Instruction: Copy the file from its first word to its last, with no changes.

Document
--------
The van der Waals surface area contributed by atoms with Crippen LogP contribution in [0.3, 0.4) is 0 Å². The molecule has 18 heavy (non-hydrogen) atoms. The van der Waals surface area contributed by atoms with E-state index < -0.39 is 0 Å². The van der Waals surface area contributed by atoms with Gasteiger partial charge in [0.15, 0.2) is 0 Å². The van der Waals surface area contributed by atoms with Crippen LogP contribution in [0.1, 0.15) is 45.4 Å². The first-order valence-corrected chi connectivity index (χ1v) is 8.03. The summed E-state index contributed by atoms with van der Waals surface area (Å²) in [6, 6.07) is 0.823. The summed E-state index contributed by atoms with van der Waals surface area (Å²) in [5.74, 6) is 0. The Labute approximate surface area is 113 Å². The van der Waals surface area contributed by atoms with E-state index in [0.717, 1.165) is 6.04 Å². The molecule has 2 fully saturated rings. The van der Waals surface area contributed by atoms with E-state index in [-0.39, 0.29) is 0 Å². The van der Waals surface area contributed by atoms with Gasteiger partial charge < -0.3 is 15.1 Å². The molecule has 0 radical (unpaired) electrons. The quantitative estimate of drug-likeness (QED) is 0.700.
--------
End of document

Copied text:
The van der Waals surface area contributed by atoms with Crippen LogP contribution in [0.3, 0.4) is 0 Å². The molecule has 18 heavy (non-hydrogen) atoms. The van der Waals surface area contributed by atoms with E-state index < -0.39 is 0 Å². The van der Waals surface area contributed by atoms with Gasteiger partial charge in [0.15, 0.2) is 0 Å². The van der Waals surface area contributed by atoms with Crippen LogP contribution in [0.1, 0.15) is 45.4 Å². The first-order valence-corrected chi connectivity index (χ1v) is 8.03. The summed E-state index contributed by atoms with van der Waals surface area (Å²) in [6, 6.07) is 0.823. The summed E-state index contributed by atoms with van der Waals surface area (Å²) in [5.74, 6) is 0. The Labute approximate surface area is 113 Å². The van der Waals surface area contributed by atoms with E-state index in [0.717, 1.165) is 6.04 Å². The molecule has 2 fully saturated rings. The van der Waals surface area contributed by atoms with E-state index in [-0.39, 0.29) is 0 Å². The van der Waals surface area contributed by atoms with Gasteiger partial charge < -0.3 is 15.1 Å². The molecule has 0 radical (unpaired) electrons. The quantitative estimate of drug-likeness (QED) is 0.700.